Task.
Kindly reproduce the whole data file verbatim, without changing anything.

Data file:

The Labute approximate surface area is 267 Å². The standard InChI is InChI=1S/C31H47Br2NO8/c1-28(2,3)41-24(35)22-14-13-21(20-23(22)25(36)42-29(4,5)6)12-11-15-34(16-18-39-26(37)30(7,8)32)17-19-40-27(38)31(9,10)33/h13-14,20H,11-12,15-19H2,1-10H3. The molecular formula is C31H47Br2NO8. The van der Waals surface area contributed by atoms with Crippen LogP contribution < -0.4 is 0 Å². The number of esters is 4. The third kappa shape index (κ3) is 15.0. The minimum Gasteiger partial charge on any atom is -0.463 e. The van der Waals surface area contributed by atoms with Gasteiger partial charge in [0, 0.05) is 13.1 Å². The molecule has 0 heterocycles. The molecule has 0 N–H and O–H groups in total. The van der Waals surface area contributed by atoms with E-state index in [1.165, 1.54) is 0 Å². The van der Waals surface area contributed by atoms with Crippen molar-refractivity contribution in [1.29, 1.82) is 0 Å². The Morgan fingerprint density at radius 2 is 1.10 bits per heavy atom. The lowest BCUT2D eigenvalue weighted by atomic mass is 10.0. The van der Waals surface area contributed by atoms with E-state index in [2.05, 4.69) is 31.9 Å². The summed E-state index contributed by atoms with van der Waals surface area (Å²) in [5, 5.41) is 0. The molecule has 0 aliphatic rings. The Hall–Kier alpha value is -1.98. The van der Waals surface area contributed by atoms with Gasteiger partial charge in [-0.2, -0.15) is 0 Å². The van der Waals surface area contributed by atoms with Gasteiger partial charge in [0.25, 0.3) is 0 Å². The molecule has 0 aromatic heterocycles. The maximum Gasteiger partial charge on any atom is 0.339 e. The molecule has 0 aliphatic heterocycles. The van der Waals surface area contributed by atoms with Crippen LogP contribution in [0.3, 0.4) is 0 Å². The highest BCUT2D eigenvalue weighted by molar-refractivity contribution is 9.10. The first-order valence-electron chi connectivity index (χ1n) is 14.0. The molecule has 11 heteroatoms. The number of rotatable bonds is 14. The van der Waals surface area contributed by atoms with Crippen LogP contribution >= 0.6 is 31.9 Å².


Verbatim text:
The Labute approximate surface area is 267 Å². The standard InChI is InChI=1S/C31H47Br2NO8/c1-28(2,3)41-24(35)22-14-13-21(20-23(22)25(36)42-29(4,5)6)12-11-15-34(16-18-39-26(37)30(7,8)32)17-19-40-27(38)31(9,10)33/h13-14,20H,11-12,15-19H2,1-10H3. The molecular formula is C31H47Br2NO8. The van der Waals surface area contributed by atoms with Crippen LogP contribution < -0.4 is 0 Å². The number of esters is 4. The third kappa shape index (κ3) is 15.0. The minimum Gasteiger partial charge on any atom is -0.463 e. The van der Waals surface area contributed by atoms with Gasteiger partial charge in [0, 0.05) is 13.1 Å². The molecule has 0 heterocycles. The molecule has 0 N–H and O–H groups in total. The van der Waals surface area contributed by atoms with E-state index in [1.165, 1.54) is 0 Å². The van der Waals surface area contributed by atoms with Crippen molar-refractivity contribution in [1.29, 1.82) is 0 Å². The Morgan fingerprint density at radius 2 is 1.10 bits per heavy atom. The lowest BCUT2D eigenvalue weighted by atomic mass is 10.0. The van der Waals surface area contributed by atoms with E-state index in [2.05, 4.69) is 31.9 Å². The summed E-state index contributed by atoms with van der Waals surface area (Å²) in [5, 5.41) is 0. The molecule has 0 aliphatic rings. The Hall–Kier alpha value is -1.98. The van der Waals surface area contributed by atoms with Gasteiger partial charge in [-0.2, -0.15) is 0 Å². The van der Waals surface area contributed by atoms with Gasteiger partial charge in [0.25, 0.3) is 0 Å². The molecule has 0 aromatic heterocycles. The maximum Gasteiger partial charge on any atom is 0.339 e. The molecule has 0 aliphatic heterocycles. The van der Waals surface area contributed by atoms with Crippen LogP contribution in [0.3, 0.4) is 0 Å². The highest BCUT2D eigenvalue weighted by molar-refractivity contribution is 9.10. The first-order valence-electron chi connectivity index (χ1n) is 14.0. The molecule has 11 heteroatoms. The number of rotatable bonds is 14. The van der Waals surface area contributed by atoms with Crippen LogP contribution >= 0.6 is 31.9 Å².